The Berlin Wall came to symbolize the Cold War and its division of the world into halves, one half still relatively free and the other half under the most brutal and comprehensive tyranny ever experienced in modern history. Nothing was supposed to cross the Iron Curtain of barbed-wire fences, land-mined farm fields, and machine-gun watchtowers that cut across central Europe from the Baltic to the Adriatic Sea, without the permission of the Soviet masters in Moscow.
The Wall Versus the Right to Move
What the Berlin Wall epitomized was the 20th-century idea of the individual as the property of the state. Behind that wall, the East German government told the people where to live and work, what goods they could consume, and what enjoyments and entertainments they would be permitted.
The state determined what they read and watched and said. If anyone attempted to leave without permission, they could be shot and left to die, alone and helpless, with others forced to stand by as horrified observers.
In the 19th century, the great triumph of classical liberalism had been the abolition of the last of the ancient restrictions on the right of the individual to his life, liberty, and honestly acquired property. This had included the right of people to freely travel without undue government interference or control.
In earlier times, it was not only the physical difficulties of transportation that prevented people from moving from one region or continent to another. Matching these physical barriers were the legal barriers of taxes, tolls, passports, and serfdom, which bound the vast majority of people to the land owned by the privileged and titled political castes.
Classical liberals and classical economists of the early 19th century argued for the removal of such restraints on people’s freedom. The guiding principle was that a man has a property right in himself, that is, he owns himself. As the classical economist John R. McCulloch expressed it in the 1820s,
“Of all the species of property which a man can possess, the faculties of his mind and the powers of his body are the most particularly his own; and these he should be permitted to enjoy, that is, to use and exert, at his discretion … in any way, not injurious to others, [as] he considers most beneficial for himself.”
A logical extension of the right of self-ownership over one’s mind and body, and its use to further his personal and peaceful purposes, was the right to move to where he believed he could best improve his circumstances.
As the 19th century progressed, the various restrictions on the freedom to move were removed. Passports were virtually eliminated throughout the major countries of Europe and North America, and legal barriers to both emigration and immigration were almost completely abolished in these same nations.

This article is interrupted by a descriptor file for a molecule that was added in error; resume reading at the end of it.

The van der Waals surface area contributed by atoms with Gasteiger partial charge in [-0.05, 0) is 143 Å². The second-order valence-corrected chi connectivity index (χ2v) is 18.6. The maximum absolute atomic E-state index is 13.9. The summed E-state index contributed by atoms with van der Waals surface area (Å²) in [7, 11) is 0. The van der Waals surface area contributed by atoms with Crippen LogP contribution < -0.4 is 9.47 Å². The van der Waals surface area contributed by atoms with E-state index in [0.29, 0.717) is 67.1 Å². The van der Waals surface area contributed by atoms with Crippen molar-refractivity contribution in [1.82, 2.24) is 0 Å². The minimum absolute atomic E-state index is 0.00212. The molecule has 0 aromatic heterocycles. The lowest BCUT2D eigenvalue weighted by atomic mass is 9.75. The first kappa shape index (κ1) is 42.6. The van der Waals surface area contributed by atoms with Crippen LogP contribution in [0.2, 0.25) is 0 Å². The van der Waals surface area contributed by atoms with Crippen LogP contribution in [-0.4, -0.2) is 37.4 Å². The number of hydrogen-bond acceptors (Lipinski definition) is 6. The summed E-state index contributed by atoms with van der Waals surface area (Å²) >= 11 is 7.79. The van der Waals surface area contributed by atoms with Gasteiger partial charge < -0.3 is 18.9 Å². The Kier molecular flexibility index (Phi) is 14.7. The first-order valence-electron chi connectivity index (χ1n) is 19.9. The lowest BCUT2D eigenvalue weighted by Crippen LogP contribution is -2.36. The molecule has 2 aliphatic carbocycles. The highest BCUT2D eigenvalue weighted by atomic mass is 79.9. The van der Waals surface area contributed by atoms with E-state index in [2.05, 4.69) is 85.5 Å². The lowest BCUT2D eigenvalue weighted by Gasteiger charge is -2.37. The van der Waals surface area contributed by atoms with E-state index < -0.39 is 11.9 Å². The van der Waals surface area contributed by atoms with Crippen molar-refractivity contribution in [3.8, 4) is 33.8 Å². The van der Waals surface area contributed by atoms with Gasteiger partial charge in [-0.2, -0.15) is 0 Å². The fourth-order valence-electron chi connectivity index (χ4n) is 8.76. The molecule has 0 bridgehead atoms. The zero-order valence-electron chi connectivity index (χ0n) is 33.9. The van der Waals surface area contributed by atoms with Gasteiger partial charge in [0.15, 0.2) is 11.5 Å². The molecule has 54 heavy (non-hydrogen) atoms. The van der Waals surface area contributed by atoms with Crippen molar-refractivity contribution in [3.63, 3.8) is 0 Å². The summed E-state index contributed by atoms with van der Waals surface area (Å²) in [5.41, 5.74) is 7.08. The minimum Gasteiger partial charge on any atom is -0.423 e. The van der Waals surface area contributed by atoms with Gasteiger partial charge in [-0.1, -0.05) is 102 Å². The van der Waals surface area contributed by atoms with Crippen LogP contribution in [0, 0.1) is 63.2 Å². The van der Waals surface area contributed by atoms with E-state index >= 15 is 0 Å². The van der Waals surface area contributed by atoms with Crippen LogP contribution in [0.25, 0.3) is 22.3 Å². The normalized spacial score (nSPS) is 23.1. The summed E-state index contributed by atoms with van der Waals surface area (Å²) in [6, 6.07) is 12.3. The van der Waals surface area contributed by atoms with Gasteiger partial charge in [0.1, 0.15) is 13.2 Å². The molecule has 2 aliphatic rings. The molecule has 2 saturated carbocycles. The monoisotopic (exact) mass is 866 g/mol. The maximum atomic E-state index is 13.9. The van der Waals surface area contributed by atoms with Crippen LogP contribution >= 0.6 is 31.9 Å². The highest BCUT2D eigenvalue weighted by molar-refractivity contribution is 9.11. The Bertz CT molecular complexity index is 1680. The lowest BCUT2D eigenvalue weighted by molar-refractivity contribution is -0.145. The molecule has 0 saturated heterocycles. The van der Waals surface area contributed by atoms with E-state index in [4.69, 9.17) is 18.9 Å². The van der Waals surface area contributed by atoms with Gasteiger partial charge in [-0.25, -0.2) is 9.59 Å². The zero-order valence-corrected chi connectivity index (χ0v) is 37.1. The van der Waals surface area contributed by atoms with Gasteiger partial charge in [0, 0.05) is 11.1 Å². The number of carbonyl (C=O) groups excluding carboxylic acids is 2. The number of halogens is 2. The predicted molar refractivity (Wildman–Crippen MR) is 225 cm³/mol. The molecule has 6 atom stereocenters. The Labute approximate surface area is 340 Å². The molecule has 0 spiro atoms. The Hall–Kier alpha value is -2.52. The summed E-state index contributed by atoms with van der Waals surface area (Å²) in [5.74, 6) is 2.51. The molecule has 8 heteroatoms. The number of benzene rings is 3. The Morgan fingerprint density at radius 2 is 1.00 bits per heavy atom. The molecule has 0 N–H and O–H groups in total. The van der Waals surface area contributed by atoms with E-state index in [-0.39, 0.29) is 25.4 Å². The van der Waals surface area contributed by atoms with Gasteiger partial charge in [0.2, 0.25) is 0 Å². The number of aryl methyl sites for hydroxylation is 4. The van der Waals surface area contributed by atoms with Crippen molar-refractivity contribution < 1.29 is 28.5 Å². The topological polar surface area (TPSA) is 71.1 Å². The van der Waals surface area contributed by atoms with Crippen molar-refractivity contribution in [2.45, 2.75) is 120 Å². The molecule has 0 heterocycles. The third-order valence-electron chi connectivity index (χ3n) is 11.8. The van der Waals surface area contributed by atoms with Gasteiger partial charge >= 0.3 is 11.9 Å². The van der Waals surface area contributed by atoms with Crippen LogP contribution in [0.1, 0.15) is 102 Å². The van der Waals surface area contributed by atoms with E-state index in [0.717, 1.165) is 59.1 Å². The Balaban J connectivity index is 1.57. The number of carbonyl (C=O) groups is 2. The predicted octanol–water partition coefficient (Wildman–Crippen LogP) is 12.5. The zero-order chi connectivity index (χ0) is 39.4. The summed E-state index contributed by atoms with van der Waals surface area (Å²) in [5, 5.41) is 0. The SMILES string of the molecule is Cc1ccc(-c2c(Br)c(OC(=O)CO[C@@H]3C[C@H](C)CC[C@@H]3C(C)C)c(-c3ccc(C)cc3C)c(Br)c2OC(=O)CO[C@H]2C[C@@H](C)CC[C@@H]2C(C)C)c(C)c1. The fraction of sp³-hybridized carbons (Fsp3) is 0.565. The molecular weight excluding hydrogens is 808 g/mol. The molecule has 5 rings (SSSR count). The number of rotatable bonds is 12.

Tens of millions of people, on their own personal account and with private funding, left their places of birth in pursuit of better lives and fortunes in countries and on continents of their own choice. The freedom to travel matched the increasingly free trade in goods and capital. About 60 million people took advantage of the greater freedom of movement between 1840 and 1914 before World War I began, with more than half of those 60 million coming to the United States to start a new life in a society of liberty.
Barriers to Freedom
But with the coming of World War I, governments reinstituted passport and other restrictions on the freedom of movement. With the rise of the totalitarian ideologies in the years following the end of World War I, the freedom to move was abolished.
Communism, fascism, and Nazism all worked from the premise that the individual was subordinate to and lived and worked only for the advancement of the interests of the state. As an “object” owned by government, the individual stayed put or was forcibly removed to some other location under the brutal orders of the political authority.
The German free-market economist Wilhelm Röpke once pointed out:
“Modern nationalism and collectivism have, by the restriction of migration, perhaps come nearest to the ‘servile state.’ … Man can hardly be reduced more to a mere wheel in the clockwork of the national collectivist state than being deprived of the freedom to move. … Feeling that he belongs now to his nation, body and soul, we will be more easily subdued to the obedient state serf which nationalist and collectivist governments demand.”
On this soon-to-be 30th anniversary of the fall of the Berlin Wall, we should remember all that it represented as a symbol of tyranny under which the individual was marked with the label “property of the state.” He was not only controlled in everything he did and publicly said, but every movement was watched, commanded, or restricted.
Freedom in all its forms—to speak, write, associate, and worship as we want; to pursue any occupation, profession, or private enterprise that inclination and opportunity suggests to us; and to visit, live, and work where our dreams and desires lead us to look for a better life—are precious things.
The history of the Berlin Wall and the communist ideology behind it should remind us of how important a loss of any of our freedom can be as we determine in what direction—toward greater individual freedom and free enterprise or more government command and control—we wish our country to move in the 21st century.
Richard M. Ebeling is the BB&T Distinguished Professor of Ethics and Free Enterprise Leadership at the military college The Citadel, in Charleston, S.C.
Views expressed in this article are the opinions of the author and do not necessarily reflect the views of The Epoch Times.